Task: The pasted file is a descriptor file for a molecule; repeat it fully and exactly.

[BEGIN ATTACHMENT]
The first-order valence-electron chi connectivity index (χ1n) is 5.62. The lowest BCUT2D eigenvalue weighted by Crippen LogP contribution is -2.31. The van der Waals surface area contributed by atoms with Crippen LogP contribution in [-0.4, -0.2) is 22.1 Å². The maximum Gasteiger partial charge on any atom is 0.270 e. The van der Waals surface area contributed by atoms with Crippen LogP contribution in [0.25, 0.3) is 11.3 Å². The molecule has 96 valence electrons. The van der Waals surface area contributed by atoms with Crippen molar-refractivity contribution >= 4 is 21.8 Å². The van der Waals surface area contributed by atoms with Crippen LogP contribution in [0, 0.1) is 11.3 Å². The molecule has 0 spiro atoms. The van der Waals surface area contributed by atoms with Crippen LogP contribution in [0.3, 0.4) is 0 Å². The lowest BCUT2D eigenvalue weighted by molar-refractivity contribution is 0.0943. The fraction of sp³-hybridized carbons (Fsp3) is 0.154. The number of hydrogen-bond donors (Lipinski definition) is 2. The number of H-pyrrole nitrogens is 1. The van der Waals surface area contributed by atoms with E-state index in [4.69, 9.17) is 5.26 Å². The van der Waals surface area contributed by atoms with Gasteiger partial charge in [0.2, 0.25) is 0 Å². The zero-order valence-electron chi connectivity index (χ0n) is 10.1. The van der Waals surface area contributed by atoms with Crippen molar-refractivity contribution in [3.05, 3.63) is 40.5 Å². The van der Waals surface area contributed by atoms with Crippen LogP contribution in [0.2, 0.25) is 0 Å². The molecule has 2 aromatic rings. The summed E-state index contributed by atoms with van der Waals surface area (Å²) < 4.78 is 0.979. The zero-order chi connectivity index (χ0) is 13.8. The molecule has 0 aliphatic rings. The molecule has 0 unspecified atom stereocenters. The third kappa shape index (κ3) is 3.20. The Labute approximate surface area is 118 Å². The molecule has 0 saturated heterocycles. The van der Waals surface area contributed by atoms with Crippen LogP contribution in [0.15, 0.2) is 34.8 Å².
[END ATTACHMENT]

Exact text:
The first-order valence-electron chi connectivity index (χ1n) is 5.62. The lowest BCUT2D eigenvalue weighted by Crippen LogP contribution is -2.31. The van der Waals surface area contributed by atoms with Crippen LogP contribution in [-0.4, -0.2) is 22.1 Å². The maximum Gasteiger partial charge on any atom is 0.270 e. The van der Waals surface area contributed by atoms with Crippen LogP contribution in [0.25, 0.3) is 11.3 Å². The molecule has 96 valence electrons. The van der Waals surface area contributed by atoms with Crippen molar-refractivity contribution >= 4 is 21.8 Å². The van der Waals surface area contributed by atoms with Crippen LogP contribution in [0, 0.1) is 11.3 Å². The molecule has 0 spiro atoms. The van der Waals surface area contributed by atoms with Crippen LogP contribution in [0.3, 0.4) is 0 Å². The lowest BCUT2D eigenvalue weighted by molar-refractivity contribution is 0.0943. The fraction of sp³-hybridized carbons (Fsp3) is 0.154. The number of hydrogen-bond donors (Lipinski definition) is 2. The number of H-pyrrole nitrogens is 1. The van der Waals surface area contributed by atoms with E-state index in [4.69, 9.17) is 5.26 Å². The van der Waals surface area contributed by atoms with Gasteiger partial charge in [0.2, 0.25) is 0 Å². The zero-order valence-electron chi connectivity index (χ0n) is 10.1. The van der Waals surface area contributed by atoms with Crippen molar-refractivity contribution in [3.05, 3.63) is 40.5 Å². The van der Waals surface area contributed by atoms with Crippen LogP contribution in [0.2, 0.25) is 0 Å². The molecule has 2 aromatic rings. The summed E-state index contributed by atoms with van der Waals surface area (Å²) < 4.78 is 0.979. The zero-order chi connectivity index (χ0) is 13.8. The molecule has 0 aliphatic rings. The molecule has 0 unspecified atom stereocenters. The third kappa shape index (κ3) is 3.20. The Labute approximate surface area is 118 Å². The molecule has 0 saturated heterocycles. The van der Waals surface area contributed by atoms with Crippen LogP contribution in [0.15, 0.2) is 34.8 Å².